Being an outstanding physician and lifelong learner requires stoking the flames of clinical curiosity. In Chiefs’ Inquiry Corner (CIC) we attempt to succinctly answer actual clinical questions that have been raised on the wards and in the clinics of NYU’s teaching hospitals. Our answers are not meant to be all encompassing or practice changing but rather to serve as springboards for further exploration. For those of us with short attention spans, we hope CIC satisfies that craving for a morsel of knowledge in a digestible format.
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Drug reaction with eosinophilia and systemic symptoms (DRESS) is a drug hypersensitivity reaction defined by the presence of drug eruption, hematologic abnormalities, and systemic involvement. The mainstay of management of all patients with DRESS, regardless of severity, is immediate cessation of the culprit drug and supportive care. Most patients are also treated with systemic corticosteroids, but the role of steroids in management of DRESS is not clearly defined. Experts seem to agree that corticosteroids, at a dose of 1 mg/kg daily with a prolonged taper, should be initiated in all patients with severe systemic involvement (e.g. renal insufficiency, hepatitis, etc). However, retrospective studies suggest that patients without significant organ involvement have excellent clinical outcomes with topical steroids and symptomatic management alone. Randomized controlled trials are sorely needed for clarification.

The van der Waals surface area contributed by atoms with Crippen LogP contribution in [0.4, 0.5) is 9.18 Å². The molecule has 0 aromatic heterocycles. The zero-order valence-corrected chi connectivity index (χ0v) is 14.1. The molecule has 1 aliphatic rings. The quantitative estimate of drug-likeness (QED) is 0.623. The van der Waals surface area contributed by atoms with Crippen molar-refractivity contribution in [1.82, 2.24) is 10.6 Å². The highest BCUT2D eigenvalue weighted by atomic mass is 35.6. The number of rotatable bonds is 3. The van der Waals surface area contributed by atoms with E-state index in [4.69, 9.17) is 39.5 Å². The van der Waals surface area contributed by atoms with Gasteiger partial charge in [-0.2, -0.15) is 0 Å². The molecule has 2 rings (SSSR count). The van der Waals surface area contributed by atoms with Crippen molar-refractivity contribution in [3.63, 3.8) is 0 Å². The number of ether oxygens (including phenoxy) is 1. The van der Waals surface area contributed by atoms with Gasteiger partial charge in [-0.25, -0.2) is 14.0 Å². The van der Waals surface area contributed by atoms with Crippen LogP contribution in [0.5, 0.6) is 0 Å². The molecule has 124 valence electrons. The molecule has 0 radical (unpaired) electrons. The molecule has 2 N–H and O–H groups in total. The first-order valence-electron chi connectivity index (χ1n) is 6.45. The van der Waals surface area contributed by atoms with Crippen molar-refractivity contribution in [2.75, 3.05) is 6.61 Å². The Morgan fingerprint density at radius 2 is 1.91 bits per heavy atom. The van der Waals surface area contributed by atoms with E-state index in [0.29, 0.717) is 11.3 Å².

May Thurner syndrome refers to extrinsic compression of the iliac veins or the IVC by the arterial system against the vertebrae. The most commonly affected vein is the left common iliac, which results in left lower extremity unilateral edema, and predisposition to the development of left-sided DVT. May Thurner syndrome can be diagnosed by either ultrasound or cross sectional imaging with contrast in the venous phase. Ultrasound is a good first test and has the advantage of characterizing the dynamic nature of the obstruction, but is less sensitive than CT or MR, due to the deep location of the involved veins.
References: Deep Vein Compression Syndromes
Refeeding syndrome is a potentially life-threatening complication of rapid correction of a long-standing catabolic state, and presents with hypokalemia, hypophosphatemia, hypomagnesemia, and thiamine deficiency. It is thought that these manifestations are a result of increased insulin in the setting of high carbohydrate intake leading to intracellular shifts of electrolytes. Individuals with malnutrition need to slowly be refed and monitored closely for need for electrolyte repletion.